Columnists Features

Parents’ attitudes matter

‘I AM a man of little education, and I’ll always blame my parents for neglecting me in this area. This time, I’d have been ‘somebody’ in society.”
This complaint was expressed by a long-time friend, Greg Chifita (not real name).
Greg is very bitter about having grown up without being offered a meaningful opportunity to climb the education ladder.
He, like many others who yearn for more, academic-wise, feels that if his parents had given him the financial and moral support which every child requires for them to have a bright future, he would have positively contributed to the well-being of both his family and society.
In the context of this column, education refers to the process of teaching, training and learning – in schools, colleges and universities – aimed at improving knowledge and developing skills among individuals.
This process, therefore, demands that parents, whether biological or by association, should play a role in instilling a sense of responsibility and discipline in children who should be morally upright and law-abiding, as well as socially and economically useful to the nation. This should be done on the basis that a family is a nucleus of society.
There are many benefits that result from this kind of empowerment, including overcoming poverty through increased household incomes.
Of course, from a wider perspective, supplementary roles of significant others, organisations, the government and development partners – both internal and external – are of great importance in ensuring that citizens’ right to education is fully realised.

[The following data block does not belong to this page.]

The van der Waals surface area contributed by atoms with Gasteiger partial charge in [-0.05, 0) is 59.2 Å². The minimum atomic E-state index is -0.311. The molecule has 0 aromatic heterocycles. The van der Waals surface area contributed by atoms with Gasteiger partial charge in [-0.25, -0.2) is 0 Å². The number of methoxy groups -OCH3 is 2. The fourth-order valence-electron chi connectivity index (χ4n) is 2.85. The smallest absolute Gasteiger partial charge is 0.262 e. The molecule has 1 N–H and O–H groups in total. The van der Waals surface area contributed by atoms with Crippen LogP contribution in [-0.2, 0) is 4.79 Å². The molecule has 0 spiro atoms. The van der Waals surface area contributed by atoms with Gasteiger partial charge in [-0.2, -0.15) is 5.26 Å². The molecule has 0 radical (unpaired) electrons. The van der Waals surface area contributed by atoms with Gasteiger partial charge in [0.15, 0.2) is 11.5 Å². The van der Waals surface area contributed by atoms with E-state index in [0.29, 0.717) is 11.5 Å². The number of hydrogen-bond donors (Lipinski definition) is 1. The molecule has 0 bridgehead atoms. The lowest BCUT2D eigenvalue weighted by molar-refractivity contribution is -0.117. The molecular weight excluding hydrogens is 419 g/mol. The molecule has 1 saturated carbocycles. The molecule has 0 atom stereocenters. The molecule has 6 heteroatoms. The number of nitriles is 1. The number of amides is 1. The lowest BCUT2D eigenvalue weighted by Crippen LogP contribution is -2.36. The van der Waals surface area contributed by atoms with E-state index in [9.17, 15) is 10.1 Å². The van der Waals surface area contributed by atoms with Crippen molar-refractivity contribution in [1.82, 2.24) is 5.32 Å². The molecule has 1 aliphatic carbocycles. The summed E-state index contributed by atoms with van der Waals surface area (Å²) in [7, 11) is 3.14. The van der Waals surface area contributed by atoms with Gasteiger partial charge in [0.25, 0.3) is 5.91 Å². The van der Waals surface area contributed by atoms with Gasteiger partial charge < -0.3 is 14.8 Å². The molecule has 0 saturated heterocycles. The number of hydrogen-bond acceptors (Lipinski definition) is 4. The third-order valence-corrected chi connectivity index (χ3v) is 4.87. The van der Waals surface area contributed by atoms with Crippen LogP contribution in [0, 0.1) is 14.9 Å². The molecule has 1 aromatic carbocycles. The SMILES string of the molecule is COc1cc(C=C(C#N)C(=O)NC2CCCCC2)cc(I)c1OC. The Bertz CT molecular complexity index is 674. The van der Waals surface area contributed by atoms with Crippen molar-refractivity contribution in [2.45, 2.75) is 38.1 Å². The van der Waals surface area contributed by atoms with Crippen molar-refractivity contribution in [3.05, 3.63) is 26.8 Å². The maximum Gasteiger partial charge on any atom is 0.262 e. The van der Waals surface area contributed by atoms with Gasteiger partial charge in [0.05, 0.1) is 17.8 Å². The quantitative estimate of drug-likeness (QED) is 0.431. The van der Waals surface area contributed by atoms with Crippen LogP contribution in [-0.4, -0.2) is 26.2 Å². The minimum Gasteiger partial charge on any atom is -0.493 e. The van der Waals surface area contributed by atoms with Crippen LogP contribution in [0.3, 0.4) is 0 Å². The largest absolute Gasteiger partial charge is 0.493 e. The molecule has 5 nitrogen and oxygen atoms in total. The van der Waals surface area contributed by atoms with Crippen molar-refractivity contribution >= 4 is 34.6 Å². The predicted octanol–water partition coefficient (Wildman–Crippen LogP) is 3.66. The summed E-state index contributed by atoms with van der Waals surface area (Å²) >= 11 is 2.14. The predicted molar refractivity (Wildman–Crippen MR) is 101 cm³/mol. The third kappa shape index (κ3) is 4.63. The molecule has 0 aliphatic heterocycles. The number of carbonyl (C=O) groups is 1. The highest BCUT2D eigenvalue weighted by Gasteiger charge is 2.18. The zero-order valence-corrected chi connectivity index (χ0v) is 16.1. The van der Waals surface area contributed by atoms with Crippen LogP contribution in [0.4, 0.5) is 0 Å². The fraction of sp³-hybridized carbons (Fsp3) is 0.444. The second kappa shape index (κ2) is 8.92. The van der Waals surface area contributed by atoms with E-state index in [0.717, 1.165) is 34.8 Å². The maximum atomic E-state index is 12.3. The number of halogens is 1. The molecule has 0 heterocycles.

But as parents, first and foremost, our attitudes about education should inspire our children, and we must show them how to take charge of their educational journey.
From a tender age, young people should be able to see their fathers, mothers, aunties, uncles and guardians in general as their first teachers in life. As role models, we should find time to read and count with the little ones, and help them to learn new things.
It is important to pay attention to what each child loves. An appreciation of what exactly interests a child will enable us to help them explore it.
Reading aloud – in the child’s hearing – will surely expose her or him to the vocabulary and structure that should be a foundation for a rewarding education.
If children are allowed to choose books that they like, they will definitely be interested in reading even more, thereby enhancing their mental faculties.
Besides relating what children learn to everyday occurrences such as the weather and some aspects in the political world, parents should give children chance to express their feelings and ideas on such events. This way, we will help them take charge of their learning, both within the home and in school.
Dalton Miller-Jones, PHD, says: “We want them [children] to be responsible for their successes and failures, show them how engaging learning is…”
It is important to keep television and social media (Facebook, WhatsApp) to a minimum. Allowing children to play with friends, toys, and letting them engage in safe games suitable for their age will assist them in taking charge of their agenda.
Certain areas of interest, skills and their ability to find solutions to simple problems will also be enhanced.
These and other attitudes on the part of the parents will, no doubt, shape the way children will pursue success.
Now, have you ever wondered why the person next to you – your brother, sister, husband, wife, nephew, niece, friend, etc – seems not to be interested in school matters, however, hard you try to empower them?
One does not just feel like sitting in class to acquire some knowledge, another simply hates the subjects offered and their individual teachers, while the other says he or she can’t stand the thought of being inflicted with the so-called examinations at the end of the year in a hall or room that makes one feel as if they are in a slaughter house!
If you have individuals with such an attitude towards school in your life, look back and analyse the attitudes of their parents.
Theirs could just be a different case from that of Mr Greg Chifita.

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